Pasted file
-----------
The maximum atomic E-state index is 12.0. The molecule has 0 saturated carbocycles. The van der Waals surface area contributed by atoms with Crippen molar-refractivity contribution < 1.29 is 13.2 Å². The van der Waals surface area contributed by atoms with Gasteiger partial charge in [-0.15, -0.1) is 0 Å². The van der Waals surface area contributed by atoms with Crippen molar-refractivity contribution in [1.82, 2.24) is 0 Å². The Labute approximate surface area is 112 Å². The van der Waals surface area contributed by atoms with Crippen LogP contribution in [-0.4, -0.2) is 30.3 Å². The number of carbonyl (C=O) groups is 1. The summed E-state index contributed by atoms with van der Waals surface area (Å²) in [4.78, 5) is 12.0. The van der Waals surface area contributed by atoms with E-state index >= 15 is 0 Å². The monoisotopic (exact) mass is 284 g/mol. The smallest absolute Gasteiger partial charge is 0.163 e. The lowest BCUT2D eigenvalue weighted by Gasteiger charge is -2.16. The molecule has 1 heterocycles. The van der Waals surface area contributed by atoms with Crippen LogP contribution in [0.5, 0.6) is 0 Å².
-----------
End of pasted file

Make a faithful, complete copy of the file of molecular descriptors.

The maximum atomic E-state index is 12.0. The molecule has 0 saturated carbocycles. The van der Waals surface area contributed by atoms with Crippen molar-refractivity contribution < 1.29 is 13.2 Å². The van der Waals surface area contributed by atoms with Gasteiger partial charge in [-0.15, -0.1) is 0 Å². The van der Waals surface area contributed by atoms with Crippen molar-refractivity contribution in [1.82, 2.24) is 0 Å². The Labute approximate surface area is 112 Å². The van der Waals surface area contributed by atoms with Crippen LogP contribution in [-0.4, -0.2) is 30.3 Å². The number of carbonyl (C=O) groups is 1. The summed E-state index contributed by atoms with van der Waals surface area (Å²) in [4.78, 5) is 12.0. The van der Waals surface area contributed by atoms with E-state index >= 15 is 0 Å². The monoisotopic (exact) mass is 284 g/mol. The smallest absolute Gasteiger partial charge is 0.163 e. The lowest BCUT2D eigenvalue weighted by Gasteiger charge is -2.16. The molecule has 1 heterocycles. The van der Waals surface area contributed by atoms with Crippen LogP contribution in [0.5, 0.6) is 0 Å².